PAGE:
Are you respecting your employees by expecting them to contribute to the success of the business?
Tip of the Week: Quality Management (Angie Gilleland)
Implementing a quality management system based on ISO 9001: 2008 may require a little work up front, but the results are worth the effort. Documented procedures ensure uniformity, and improve the quality of manufactured products. Under a QMS, quality is measured, and corrective/preventive action is taken to maintain quality. Finally, some organizations favor businesses that are registered as ISO 9001:2008 companies because conforming to internationally recognized standards states that your product or service is at the highest standard of quality.
Can anyone share a success story related to the implementation of an ISO 9001:2008 quality management system?
Tip of the Week: Innovation Systems: Are Quality and Continuous Improvement Systems enough? (Bill Ritsch)
Innovation has been the most recent buzz word for the last few years, but how exactly is it defined? In the MEP system, we define innovation as meaningfully unique. In other words, it is unique in that no one else is delivering the product/service/model and it is meaningful in that it is something customers want and you can deliver it at higher margins.
In today's global markets, it is a requirement to have quality products that can be delivered at the right time and cost (Lean/Six Sigma) to your customers. These two movements in business systems were buzz words at one time as well. Many organizations discovered the hard way that ignoring these movements most likely ended in failure. A similar relationship can be drawn to the recent development of innovation systems. If you are not focusing on innovation, you may essentially be in a race to the bottom(shrinking margins) with your current products/services. A 2010 Manufacturing survey conducted by Georgia Tech of Georgia manufacturers discovered those that included innovation in their strategy yielded 2 to 5 times higher margins than companies that placed emphasis on cost reductions, delivery, or quality.
As the world continues to flatten and competition further heats up, it becomes increasingly important to develop innovation systems. This will lead the way to ensuring healthy margins and sustainable business models. This doesn't mean you should scrap Quality and Continuous Improvement practices. By now, they should be rooted well enough into the organization that they mostly maintain themselves. It's time to start thinking about how to build innovation into the culture of your organization. It sure would stink to learn a hard lesson by ignoring it.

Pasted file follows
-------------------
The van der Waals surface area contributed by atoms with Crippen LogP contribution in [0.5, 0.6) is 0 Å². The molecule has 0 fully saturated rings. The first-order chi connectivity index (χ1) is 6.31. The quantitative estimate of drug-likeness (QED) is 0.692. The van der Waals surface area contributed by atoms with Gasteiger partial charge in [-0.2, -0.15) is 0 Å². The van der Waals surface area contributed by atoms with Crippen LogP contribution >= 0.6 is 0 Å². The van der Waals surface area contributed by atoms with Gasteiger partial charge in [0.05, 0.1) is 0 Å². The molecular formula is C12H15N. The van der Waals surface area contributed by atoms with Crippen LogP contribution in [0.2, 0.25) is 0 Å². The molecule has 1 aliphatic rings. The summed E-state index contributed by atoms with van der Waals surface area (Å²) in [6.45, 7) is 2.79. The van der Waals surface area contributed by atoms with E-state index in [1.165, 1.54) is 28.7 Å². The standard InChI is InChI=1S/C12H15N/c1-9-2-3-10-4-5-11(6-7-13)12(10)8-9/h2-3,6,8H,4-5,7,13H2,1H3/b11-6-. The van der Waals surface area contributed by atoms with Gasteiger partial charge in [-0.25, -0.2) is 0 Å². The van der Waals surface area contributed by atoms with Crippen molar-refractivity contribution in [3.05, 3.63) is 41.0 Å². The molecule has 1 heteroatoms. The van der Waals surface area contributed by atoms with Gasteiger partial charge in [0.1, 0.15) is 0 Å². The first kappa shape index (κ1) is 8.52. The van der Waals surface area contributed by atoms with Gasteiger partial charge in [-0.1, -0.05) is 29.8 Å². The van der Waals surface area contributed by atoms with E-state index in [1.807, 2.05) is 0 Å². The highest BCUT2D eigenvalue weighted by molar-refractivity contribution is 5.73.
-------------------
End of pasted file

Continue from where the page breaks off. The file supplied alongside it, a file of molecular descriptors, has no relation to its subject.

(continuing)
Tip of the Week: When Buying Robots, Know Thyself (Tom Sammon)
Robots and flexible automation have been around for some time now, but some of the basic application concepts bear repeating. Applying automation can yield great productivity gains, but can also get you in hot water if you are not honest with yourself about your readiness. Your first tasks should be:
- Identify a problem area and evaluate- pick simpler applications first so you get good successes early
- Determine current and future production (sufficient volumes will help the financial justification)
- Write the specification as detailed as possible but leave room for creativity
- Decide who will integrate the system (Systems Integrator, robot manufacturer, or You)
Who do I buy from?
Depending on your organization’s collective experience and the complexity of the application itself, you should select your automation vendor very carefully. They fall into 3 categories:
- Systems Integrator - If you want a ‘turn-key’, custom-built system that is constructed and tested prior to installation in your facility, hire a systems integrator. This is especially true if you have never had any robotic automation in the plant before. Having someone responsible for building the system will take a huge load off your shoulders.
- Robot Manufacturer – if you have a good tooling vendor already, buying directly from a robot manufacturer (or their distributor) can make sense. Their ‘pre-engineered systems’ can be up and running very quickly, but still require a lot of knowledge of the equipment on your part. You can also buy the robot & controller alone, but be ready for the time investment required to integrate the system yourself.